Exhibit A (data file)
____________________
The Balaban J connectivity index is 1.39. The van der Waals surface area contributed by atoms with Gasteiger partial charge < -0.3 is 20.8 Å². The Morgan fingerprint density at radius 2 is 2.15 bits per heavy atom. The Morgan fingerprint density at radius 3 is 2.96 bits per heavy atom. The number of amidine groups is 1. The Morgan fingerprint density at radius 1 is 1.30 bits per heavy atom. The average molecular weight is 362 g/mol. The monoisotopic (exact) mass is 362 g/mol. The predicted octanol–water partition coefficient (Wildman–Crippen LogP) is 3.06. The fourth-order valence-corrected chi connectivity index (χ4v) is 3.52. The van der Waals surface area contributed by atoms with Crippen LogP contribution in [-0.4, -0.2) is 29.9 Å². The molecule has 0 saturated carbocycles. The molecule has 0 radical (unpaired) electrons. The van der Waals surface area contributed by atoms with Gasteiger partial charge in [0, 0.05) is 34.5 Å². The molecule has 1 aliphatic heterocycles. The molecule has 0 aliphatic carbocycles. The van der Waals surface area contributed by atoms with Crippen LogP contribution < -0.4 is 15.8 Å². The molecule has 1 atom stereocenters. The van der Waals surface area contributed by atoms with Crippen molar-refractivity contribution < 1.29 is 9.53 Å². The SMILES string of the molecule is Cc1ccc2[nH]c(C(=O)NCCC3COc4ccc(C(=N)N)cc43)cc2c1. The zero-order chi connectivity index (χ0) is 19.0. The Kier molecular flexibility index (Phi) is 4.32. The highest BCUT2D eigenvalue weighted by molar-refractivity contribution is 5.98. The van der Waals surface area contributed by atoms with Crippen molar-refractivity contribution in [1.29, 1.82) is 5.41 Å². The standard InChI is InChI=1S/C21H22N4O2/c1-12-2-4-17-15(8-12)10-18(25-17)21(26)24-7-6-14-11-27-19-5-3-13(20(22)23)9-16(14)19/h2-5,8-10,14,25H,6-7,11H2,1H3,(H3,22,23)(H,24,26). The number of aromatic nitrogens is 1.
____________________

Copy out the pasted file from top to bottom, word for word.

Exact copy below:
The Balaban J connectivity index is 1.39. The van der Waals surface area contributed by atoms with Gasteiger partial charge < -0.3 is 20.8 Å². The Morgan fingerprint density at radius 2 is 2.15 bits per heavy atom. The Morgan fingerprint density at radius 3 is 2.96 bits per heavy atom. The number of amidine groups is 1. The Morgan fingerprint density at radius 1 is 1.30 bits per heavy atom. The average molecular weight is 362 g/mol. The monoisotopic (exact) mass is 362 g/mol. The predicted octanol–water partition coefficient (Wildman–Crippen LogP) is 3.06. The fourth-order valence-corrected chi connectivity index (χ4v) is 3.52. The van der Waals surface area contributed by atoms with Crippen LogP contribution in [-0.4, -0.2) is 29.9 Å². The molecule has 0 saturated carbocycles. The molecule has 0 radical (unpaired) electrons. The van der Waals surface area contributed by atoms with Gasteiger partial charge in [0, 0.05) is 34.5 Å². The molecule has 1 aliphatic heterocycles. The molecule has 0 aliphatic carbocycles. The van der Waals surface area contributed by atoms with Crippen LogP contribution < -0.4 is 15.8 Å². The molecule has 1 atom stereocenters. The van der Waals surface area contributed by atoms with Crippen molar-refractivity contribution < 1.29 is 9.53 Å². The SMILES string of the molecule is Cc1ccc2[nH]c(C(=O)NCCC3COc4ccc(C(=N)N)cc43)cc2c1. The zero-order chi connectivity index (χ0) is 19.0. The Kier molecular flexibility index (Phi) is 4.32. The highest BCUT2D eigenvalue weighted by molar-refractivity contribution is 5.98. The van der Waals surface area contributed by atoms with Crippen molar-refractivity contribution in [1.29, 1.82) is 5.41 Å². The standard InChI is InChI=1S/C21H22N4O2/c1-12-2-4-17-15(8-12)10-18(25-17)21(26)24-7-6-14-11-27-19-5-3-13(20(22)23)9-16(14)19/h2-5,8-10,14,25H,6-7,11H2,1H3,(H3,22,23)(H,24,26). The number of aromatic nitrogens is 1.